The S&P 500 closed out the first quarter with a strong gain—a total return (including dividends) of 7.5%. But a look under the hood reveals some large divergences and narrow market breadth. First, just seven stocks—Microsoft, Apple, Alphabet, Nvidia, Meta, Amazon, and Tesla (MAANMAT?) account for nearly all the market gains. Without these stocks, the S&P 500 was only up 1.4%. Furthermore, only one-third of S&P 500 constituents beat the benchmark—much lower than the 50% that typically outperform.
Comparing the performance of the equal-weighted S&P 500 versus the normal, market-cap weighted version of the index paints a similar picture. In the first quarter, the equal weighted index was only up 2.9%, trailing the market cap weighted index by 460bps. A spread of this magnitude is unusual and is exceedingly unusual when the market is rising (investors usually seek safety in the largest companies when stocks are falling). There has only been one other time since 1990 that the market cap index beat the equal weighted index by a larger amount, while the index was up. That was at the tail end of the dotcom bubble in the fourth quarter of 1999. Other episodes rounding out the top 5 all occurred in the late stages of bull markets in 1998 and 2007.
So what to make of this?
- We wouldn’t use this analysis to suggest that an imminent downturn is likely, but history suggests a spread of the current magnitude between the equal weighted and market cap weighted typically only happens in the later stages of a bull market. Importantly, this is not the hallmark of the start of a new bull market. In fact, quite the opposite. The equal weighted index usually outperforms in the early stages of a bull market.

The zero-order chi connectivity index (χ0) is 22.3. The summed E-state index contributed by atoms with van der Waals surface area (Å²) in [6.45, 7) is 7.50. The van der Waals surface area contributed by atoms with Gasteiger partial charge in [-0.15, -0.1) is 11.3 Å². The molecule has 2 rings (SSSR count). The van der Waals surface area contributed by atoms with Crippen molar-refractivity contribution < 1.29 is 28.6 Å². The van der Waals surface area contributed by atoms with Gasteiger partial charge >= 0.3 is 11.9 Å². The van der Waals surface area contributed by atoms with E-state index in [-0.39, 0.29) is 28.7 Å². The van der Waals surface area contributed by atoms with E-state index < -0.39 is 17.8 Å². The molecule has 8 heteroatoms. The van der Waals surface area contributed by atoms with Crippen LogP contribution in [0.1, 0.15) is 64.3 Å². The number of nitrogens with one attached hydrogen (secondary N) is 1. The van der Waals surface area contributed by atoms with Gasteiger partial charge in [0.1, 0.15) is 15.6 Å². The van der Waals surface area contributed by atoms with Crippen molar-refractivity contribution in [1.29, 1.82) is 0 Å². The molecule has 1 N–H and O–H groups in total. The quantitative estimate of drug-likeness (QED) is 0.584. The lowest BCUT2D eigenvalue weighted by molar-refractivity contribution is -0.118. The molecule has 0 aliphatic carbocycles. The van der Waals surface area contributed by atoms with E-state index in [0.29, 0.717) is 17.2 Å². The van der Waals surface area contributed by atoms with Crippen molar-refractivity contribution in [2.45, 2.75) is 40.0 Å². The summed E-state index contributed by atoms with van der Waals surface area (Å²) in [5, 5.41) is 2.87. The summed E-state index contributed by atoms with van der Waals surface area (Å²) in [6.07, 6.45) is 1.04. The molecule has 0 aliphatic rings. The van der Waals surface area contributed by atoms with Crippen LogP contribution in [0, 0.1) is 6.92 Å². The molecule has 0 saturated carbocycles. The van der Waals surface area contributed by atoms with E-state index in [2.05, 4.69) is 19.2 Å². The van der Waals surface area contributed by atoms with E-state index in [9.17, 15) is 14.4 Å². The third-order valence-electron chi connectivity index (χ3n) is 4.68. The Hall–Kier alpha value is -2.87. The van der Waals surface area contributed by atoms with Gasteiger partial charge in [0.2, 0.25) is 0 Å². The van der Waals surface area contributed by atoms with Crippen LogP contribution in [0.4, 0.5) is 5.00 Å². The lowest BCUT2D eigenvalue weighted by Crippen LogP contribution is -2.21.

- As a result of the very strong outperformance of mega-cap growth stocks, the Russell 1000 Growth index is expensive once again. Its forward P/E is nearly 70% higher than the Russell 1000 Value P/E—about twice the long term average. We think value stocks look more appealing here. If the economy has a soft landing, the cyclical parts of the value index will probably have strong relative gains. But if the economy has a harder landing, earnings for almost all companies will be at risk and those with the highest relative valuations versus history would seem to be most vulnerable.
- While mega-cap “tech” has performed like a defensive, investors can get much cheaper defensive exposure in consumer staples or utilities, whose valuations look low for a late cycle environment where recession risks remain elevated.
Read the original blog Got MAANMAT? 3 April 2023.
Main contributors: David Lefkowitz, Nadia Lovell, and Matthew Tormey
This content is a product of the UBS Chief Investment Office.